One of my all-time favorite quotes is by the sweater-changing, puppet-serenading Mr. Rogers: “When I was a boy and I would see scary things in the news, my mother would say to me, ‘Look for the helpers. You will always find people who are helping.'”
As the war with ISIS enters a new stage here in Iraq, there’s an invisible group of helpers that I want you to meet...
It was his nightly routine for years. After supper was eaten and the dishes washed, after the evening visitors had come to enjoy tea and conversation, after the children were tucked into bed and his wife began yawning, Sami moved through his home to make sure it was secure for the night. He checked the front gate to make sure it was bolted closed. He did the same at the front door, and then made sure the windows were secure.
Kids are kids no matter where they live. They want to have fun, be silly, laugh and imagine. But, tragically, when violence strikes— whether in the form of bullets and bombs, or natural disasters—the joy of childhood is often one of its first victims.
A staggering 3.3 million Iraqis have been displaced by war, according to the latest UN figures. To put that in perspective, that’s almost 10 percent of the entire country. It’s more than the entire population of Chicago or Paris. And that’s not counting the quarter million Syrian refugees who have fled to the Kurdish region of Iraq.
But here’s the thing you really need to know: 2.5 million of these people do NOT live in the sprawling tent cities you see on the news, with UN logos emblazoned everywhere.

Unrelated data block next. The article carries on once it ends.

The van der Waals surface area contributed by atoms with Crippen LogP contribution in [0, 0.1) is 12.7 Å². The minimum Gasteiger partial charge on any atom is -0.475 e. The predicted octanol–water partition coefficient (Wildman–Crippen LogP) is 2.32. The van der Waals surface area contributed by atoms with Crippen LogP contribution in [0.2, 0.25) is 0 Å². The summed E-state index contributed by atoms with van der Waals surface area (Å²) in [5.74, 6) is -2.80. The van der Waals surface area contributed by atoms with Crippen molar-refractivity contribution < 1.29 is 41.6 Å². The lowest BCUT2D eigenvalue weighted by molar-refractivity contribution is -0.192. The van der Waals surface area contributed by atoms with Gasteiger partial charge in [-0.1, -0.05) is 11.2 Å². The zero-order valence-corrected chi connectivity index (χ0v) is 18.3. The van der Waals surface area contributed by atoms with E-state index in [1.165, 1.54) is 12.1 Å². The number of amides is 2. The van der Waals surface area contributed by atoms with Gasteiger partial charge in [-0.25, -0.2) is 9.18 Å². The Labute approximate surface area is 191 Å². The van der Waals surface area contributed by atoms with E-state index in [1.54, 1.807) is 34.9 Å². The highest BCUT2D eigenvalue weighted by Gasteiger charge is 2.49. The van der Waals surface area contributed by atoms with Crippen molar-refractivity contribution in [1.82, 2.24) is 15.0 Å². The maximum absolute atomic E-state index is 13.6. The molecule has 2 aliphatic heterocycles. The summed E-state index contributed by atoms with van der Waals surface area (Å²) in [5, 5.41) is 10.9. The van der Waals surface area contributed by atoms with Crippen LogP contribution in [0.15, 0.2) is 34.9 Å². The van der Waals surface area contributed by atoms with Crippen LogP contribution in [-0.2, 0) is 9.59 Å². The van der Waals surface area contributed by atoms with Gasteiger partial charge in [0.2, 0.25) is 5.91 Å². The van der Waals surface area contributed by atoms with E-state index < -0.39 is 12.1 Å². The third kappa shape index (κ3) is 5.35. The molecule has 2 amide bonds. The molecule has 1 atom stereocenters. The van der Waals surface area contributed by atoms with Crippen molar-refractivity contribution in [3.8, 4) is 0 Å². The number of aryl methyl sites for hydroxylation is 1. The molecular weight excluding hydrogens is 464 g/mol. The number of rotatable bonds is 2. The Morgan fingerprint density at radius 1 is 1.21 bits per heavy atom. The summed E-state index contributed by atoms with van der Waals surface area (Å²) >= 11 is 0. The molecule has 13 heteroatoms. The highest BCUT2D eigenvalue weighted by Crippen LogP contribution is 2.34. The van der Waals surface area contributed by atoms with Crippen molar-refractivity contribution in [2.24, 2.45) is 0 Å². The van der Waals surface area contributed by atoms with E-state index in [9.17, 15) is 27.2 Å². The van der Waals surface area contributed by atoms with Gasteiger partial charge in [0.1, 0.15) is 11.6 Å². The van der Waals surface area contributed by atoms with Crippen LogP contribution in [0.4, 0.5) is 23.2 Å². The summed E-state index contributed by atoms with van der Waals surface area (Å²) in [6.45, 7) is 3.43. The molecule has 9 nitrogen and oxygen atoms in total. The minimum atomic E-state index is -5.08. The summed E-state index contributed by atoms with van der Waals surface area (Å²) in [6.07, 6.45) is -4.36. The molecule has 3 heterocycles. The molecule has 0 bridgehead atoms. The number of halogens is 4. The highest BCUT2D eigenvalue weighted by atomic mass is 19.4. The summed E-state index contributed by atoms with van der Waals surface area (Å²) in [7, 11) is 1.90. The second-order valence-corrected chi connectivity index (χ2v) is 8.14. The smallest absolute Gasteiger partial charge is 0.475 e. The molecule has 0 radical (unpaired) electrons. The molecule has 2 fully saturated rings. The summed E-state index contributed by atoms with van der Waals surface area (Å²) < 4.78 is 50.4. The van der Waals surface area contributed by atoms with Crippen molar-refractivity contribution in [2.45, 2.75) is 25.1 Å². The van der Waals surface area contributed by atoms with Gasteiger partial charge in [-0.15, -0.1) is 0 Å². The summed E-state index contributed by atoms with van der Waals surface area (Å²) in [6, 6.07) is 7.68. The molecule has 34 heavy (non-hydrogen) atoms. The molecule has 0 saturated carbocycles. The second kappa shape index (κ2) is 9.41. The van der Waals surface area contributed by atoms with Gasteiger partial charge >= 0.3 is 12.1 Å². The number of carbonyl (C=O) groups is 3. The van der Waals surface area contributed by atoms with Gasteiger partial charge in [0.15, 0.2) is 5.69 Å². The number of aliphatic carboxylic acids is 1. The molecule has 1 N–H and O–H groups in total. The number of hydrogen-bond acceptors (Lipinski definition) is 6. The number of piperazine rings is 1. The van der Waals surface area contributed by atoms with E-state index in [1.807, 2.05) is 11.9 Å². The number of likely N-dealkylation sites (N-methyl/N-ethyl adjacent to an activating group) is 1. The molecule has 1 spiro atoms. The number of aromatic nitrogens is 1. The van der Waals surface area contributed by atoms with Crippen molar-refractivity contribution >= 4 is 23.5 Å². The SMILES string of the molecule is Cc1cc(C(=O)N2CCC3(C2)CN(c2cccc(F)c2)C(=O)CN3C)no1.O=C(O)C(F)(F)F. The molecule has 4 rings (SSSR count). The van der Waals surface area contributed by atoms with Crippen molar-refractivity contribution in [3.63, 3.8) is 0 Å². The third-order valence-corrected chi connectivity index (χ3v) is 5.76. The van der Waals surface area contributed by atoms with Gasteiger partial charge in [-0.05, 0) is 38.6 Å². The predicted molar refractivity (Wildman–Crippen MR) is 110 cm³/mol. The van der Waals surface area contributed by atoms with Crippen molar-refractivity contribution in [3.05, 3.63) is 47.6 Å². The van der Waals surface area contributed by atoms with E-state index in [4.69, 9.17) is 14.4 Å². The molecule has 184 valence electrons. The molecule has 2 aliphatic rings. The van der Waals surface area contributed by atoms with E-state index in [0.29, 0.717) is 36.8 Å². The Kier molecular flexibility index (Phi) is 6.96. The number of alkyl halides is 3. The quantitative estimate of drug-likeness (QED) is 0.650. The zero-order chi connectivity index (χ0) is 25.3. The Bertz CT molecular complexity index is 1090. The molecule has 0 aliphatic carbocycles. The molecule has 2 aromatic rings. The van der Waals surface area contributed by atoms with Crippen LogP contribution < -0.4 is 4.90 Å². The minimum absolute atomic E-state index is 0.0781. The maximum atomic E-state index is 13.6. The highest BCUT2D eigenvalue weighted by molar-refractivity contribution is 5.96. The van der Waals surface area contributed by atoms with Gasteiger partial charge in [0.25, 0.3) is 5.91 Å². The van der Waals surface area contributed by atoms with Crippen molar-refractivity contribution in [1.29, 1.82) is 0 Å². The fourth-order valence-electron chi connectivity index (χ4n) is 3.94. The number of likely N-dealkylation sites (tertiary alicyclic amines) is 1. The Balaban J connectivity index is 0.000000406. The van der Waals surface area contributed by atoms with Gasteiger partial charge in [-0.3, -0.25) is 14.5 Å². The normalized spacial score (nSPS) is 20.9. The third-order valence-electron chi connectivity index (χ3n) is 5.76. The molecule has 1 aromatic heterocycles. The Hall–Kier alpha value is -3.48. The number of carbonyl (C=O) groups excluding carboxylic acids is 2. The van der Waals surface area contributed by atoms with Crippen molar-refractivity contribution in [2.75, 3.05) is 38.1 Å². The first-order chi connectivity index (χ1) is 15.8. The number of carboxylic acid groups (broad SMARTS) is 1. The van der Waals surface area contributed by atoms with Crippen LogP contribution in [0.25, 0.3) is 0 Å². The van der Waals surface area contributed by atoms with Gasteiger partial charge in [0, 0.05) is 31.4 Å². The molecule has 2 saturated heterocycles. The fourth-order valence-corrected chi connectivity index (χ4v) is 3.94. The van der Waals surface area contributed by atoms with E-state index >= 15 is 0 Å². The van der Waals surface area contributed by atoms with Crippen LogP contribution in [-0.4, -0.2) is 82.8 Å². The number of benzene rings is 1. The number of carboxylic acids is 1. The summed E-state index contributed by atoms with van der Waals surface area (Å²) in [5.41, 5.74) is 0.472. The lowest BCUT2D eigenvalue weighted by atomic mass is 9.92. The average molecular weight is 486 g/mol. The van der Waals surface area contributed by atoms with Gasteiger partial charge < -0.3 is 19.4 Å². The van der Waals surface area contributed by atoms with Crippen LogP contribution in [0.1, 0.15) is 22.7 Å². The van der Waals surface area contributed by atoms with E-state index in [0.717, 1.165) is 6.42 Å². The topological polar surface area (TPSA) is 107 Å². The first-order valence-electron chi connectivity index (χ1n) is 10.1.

You can feel it in the air in this part of Mosul, the desperation.
While we were here distributing food the other day, two conflicting realities played out before our eyes: Iraqi forces declaring victory in Mosul on the one hand, while on the other hand bombs continued to fall and ISIS continued continued to attack.
Yesterday we entered the Old City, one street away from the last pockets of ISIS resistance in Mosul. The destruction here is beyond anything I’ve seen.
Update: On July 19th, the Supreme Court upheld a ruling by a lower court to expand the State Department’s definition of which “bona fide relationships” exempt people from the travel ban. As a result, cousins, aunts, uncles, grandparents, and grandchildren will be exempt, as well as sisters- and brothers-in-law. However, the court overturned another part of the ruling to that would have allowed refugees to enter the country if they already had a contract with a resettlement agency. This could impact as many as 24,000 refugees.
On June 29, a partial version of President Donald Trump’s revised travel ban went into effect, after a Supreme Court ruling Monday cleared the way.
You may have questions. Here’s what we know.